Majestic eagle owl, Flaco, makes his public debut

New York, N.Y. Nov. 10, 2010 – He has large talons, an intense stare, and is the biggest and newest addition to the Wildlife Conservation Society’s Central Park Zoo – an eagle owl named Flaco.

This beautiful bird has visitors pausing at his exhibit in amazement. His large eyes emit an intense stare as he turns his head like only an owl can do.  Zookeepers say Flaco is adjusting very well to his new home at the zoo and is a truly awe-inspiring sight.

Most of Flaco’s time is spent perching on branches and trees within his exhibit located in the zoo’s Temperate Territory section, which is also home to snow leopards, snow monkeys, and red pandas.

Eagle owls are one of the largest owl species. They are powerful birds that can have a wingspan of up to 79 inches. Mostly nocturnal, eagle owls live in mountainous forest regions of Europe and Asia. They often nest on cliffs and eat small mammals in the wild.

The Wildlife Conservation Society works in more than 60 countries to save wildlife like eagle owls and other species around the world.

Sophie Bass: 212-439-6527;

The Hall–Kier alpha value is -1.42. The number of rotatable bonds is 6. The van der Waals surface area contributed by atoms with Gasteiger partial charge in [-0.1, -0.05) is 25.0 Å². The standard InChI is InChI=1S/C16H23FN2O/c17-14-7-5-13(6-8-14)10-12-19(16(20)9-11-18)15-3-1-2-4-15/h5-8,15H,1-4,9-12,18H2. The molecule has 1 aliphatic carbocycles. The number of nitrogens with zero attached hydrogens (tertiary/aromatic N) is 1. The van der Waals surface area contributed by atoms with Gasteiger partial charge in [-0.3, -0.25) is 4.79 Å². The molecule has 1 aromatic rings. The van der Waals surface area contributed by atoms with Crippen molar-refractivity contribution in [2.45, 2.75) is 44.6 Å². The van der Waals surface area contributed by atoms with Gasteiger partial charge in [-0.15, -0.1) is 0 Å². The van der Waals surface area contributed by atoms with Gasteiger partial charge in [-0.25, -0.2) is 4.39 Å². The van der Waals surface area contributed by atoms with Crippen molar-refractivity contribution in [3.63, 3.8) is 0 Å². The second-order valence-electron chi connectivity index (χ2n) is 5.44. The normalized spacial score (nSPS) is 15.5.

Max Pulsinelli: 718-220-5182;

Steve Fairchild: 718-220-5189;

The Wildlife Conservation Society’s Central Park Zoo - Open every day of the year.  Admission is $12 for adults, $9 for senior citizens, $7 for children 3 to 12, and free for children under 3. Zoo hours are 10am to 5pm weekdays, and 10am – 5:30pm weekends, April through October, and 10am – 4:30pm daily, November through April. Tickets are sold until one half-hour before closing. The zoo is located at Fifth Avenue and 64th Street. For further information, please call 212-439-6500 or visit

The Wildlife Conservation Society saves wildlife and wild places worldwide.  We do so through science, global conservation, education and the management of the world's largest system of urban wildlife parks, led by the flagship Bronx Zoo.  Together these activities change attitudes towards nature and help people imagine wildlife and humans living in harmony.  WCS is committed to this mission because it is essential to the integrity of life on Earth.

Special Note to the Media: If you would like to guide your readers or viewers to a web link where they can make donations in support of helping save wildlife and wild places, please direct them to: